Tucked out of sight along the roof of the already out-of-sight Glacier National Park (GNP) headquarters in West Glacier are 108 solar panels, the latest photovoltaic array helping the park pare back its carbon footprint.
The solar panels, which generate 34.56 kilowatts during peak sunny days, were installed on the park headquarters last year and have offset roughly 39,000 pounds of CO2 by utilizing power from the sun — the equivalent of planting 290 trees or removing 880 cars from Going-to-the-Sun Road.
“From the very minute that system was completed and energized it started producing clean energy,” said Richard Marino, board chair of the nonprofit Everybody Solar, which partnered with GNP and the Glacier National Park Conservancy to bring the project to the park. “It helps reduced greenhouse gas emissions and Glacier National Park doesn’t have to pay for that electricity from the grid. That’s a direct benefit to the national park’s budget.”
The cost savings from the headquarters solar project is only around $2,000 per year, but those projects begin to add up, according to the park’s chief of facilities, Jim Foster.
“If we can put a little bit more money back into our operations fund, it gives us the ability to hire a portion of a seasonal salary for the year,” Foster said. “The more systems like this we can put up, the more savings we can accumulate back.”
The headquarters project is the third major solar project in the park. The Apgar visitor center has a rooftop array that covers a large portion of the energy needs in Apgar. The second project, completed around 2018, is a pedestal mounted array up in Polebridge that fully powers park operations in the North Fork.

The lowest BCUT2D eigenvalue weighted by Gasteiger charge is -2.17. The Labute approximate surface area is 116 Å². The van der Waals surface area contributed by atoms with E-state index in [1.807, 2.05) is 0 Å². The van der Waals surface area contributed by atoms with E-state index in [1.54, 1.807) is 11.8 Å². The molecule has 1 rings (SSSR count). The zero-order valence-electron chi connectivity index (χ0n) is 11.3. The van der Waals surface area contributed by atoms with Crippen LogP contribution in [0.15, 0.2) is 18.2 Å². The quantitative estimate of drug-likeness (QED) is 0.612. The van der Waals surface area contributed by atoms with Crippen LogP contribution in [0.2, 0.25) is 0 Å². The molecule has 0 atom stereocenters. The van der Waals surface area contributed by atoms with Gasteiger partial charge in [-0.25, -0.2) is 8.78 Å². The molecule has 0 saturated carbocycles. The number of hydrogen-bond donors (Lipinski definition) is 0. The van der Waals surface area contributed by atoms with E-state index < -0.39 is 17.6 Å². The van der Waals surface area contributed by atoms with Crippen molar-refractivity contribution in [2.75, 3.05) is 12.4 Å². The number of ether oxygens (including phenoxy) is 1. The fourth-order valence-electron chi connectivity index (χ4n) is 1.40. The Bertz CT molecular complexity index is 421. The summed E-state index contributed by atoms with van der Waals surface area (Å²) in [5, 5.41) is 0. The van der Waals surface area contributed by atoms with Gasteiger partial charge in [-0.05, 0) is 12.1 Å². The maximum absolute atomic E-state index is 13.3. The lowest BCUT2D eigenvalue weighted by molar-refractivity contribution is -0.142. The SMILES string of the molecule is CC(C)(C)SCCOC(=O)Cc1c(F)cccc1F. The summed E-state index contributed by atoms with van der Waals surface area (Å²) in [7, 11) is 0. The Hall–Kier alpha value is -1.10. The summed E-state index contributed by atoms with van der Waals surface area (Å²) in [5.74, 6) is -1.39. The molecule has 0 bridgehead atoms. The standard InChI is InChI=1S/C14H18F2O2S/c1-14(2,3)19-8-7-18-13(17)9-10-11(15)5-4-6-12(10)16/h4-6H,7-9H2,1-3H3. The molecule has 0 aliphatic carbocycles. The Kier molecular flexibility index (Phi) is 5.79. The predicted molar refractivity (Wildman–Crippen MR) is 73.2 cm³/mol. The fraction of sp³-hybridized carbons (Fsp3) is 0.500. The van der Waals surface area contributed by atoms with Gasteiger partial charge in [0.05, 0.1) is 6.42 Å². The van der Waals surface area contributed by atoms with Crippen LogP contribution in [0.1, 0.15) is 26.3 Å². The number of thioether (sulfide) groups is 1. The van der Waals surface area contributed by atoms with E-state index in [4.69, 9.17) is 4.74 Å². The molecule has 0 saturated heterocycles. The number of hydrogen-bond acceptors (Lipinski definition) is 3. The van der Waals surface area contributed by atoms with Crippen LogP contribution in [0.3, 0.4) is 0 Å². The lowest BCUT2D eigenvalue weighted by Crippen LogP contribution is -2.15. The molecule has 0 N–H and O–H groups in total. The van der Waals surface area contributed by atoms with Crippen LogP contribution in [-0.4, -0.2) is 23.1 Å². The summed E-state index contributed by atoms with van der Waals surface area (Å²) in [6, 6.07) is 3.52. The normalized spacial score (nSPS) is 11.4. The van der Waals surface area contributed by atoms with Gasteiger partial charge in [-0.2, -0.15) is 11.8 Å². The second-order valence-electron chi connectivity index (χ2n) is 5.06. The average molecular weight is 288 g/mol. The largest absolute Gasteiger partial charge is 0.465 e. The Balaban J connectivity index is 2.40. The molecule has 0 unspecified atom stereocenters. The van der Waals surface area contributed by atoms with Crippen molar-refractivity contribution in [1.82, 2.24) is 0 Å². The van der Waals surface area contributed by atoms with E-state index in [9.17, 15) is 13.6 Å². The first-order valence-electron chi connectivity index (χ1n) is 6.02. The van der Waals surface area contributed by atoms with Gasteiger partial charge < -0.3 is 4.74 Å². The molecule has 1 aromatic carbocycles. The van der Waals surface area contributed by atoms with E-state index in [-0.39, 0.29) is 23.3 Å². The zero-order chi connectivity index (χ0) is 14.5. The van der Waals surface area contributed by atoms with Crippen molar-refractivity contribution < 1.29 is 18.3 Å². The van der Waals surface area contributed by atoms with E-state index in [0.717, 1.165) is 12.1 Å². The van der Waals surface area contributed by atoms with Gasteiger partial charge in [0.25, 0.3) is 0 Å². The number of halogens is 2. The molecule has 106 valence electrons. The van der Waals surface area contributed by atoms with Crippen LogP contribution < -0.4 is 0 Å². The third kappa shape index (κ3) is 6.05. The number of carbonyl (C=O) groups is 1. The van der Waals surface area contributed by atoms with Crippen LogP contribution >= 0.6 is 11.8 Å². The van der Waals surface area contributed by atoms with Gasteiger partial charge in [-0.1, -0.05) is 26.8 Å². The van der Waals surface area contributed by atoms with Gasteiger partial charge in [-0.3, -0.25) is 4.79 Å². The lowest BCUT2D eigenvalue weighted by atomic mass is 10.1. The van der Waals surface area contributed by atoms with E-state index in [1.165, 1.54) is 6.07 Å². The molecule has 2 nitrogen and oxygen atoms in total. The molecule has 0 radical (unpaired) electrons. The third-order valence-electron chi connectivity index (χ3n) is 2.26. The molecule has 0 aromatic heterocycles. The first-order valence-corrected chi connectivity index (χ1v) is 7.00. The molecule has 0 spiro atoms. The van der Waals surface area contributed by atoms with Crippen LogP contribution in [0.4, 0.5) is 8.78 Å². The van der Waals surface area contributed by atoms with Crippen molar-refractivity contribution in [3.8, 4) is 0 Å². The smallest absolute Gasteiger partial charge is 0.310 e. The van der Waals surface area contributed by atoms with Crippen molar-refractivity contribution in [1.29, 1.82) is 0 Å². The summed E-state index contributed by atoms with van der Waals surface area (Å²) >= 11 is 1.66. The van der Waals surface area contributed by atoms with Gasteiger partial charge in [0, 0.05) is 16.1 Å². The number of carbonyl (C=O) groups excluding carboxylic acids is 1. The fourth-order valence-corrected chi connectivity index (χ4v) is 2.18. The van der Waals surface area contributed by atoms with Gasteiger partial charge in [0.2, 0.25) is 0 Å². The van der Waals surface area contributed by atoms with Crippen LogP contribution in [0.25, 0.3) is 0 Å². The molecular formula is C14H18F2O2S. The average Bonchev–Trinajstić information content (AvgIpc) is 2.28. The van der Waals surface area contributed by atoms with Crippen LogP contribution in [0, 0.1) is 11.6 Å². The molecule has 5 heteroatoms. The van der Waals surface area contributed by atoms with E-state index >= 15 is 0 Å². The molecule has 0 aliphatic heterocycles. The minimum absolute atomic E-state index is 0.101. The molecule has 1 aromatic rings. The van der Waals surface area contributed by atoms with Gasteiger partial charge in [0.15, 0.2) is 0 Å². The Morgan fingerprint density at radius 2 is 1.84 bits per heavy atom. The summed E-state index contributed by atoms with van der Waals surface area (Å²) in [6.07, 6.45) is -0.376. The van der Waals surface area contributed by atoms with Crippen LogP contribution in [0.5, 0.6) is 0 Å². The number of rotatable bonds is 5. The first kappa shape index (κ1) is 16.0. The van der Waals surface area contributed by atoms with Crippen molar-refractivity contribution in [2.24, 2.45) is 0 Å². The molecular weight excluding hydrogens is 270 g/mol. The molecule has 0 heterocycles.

“I was so thrilled when we got that operating,” Foster said. “For years we’ve been trying to figure out where else we can put photovoltaics in the park and looking for the next big project.”
Foster said the biggest barrier to transitioning more sections of the park to solar power is that many of the buildings where it makes sense to mount panels on the roof are governed by the National Historic Preservation Act, which limits any alterations that may have a visual impact for visitors.
“If a visitor drives up to the park headquarters, they’re not allowed to see the solar panels,” Foster said. “I built mockups of the panels and walked way into the woods from all sides taking photographs to make sure that you couldn’t see a tip of any of them.”
That’s a barrier Foster faces with one of the next solar projects he has in mind for the park’s community building. With no way to mount rooftop panels without them being visible, he must think about a pedestal mounted array which is much more costly.
“It’s kind of ironic. You’d think everybody would want to dance and celebrate over the fact that we’re putting photovoltaics everywhere we can, but because of the way the National Historic Act was done, we’re actually surprisingly limited,” Foster said.
Everybody Solar has a previous history with Glacier, having worked to energize the Grizzly Point comfort station, and Marino said he expects the partnerships to continue.
“We want to do more work in this park, and we’d like to have similar projects in every national park,” Marino said. “We know the more eyes on projects like this, the more excited people get to donate to future projects, and they get motivated to do something about climate change.”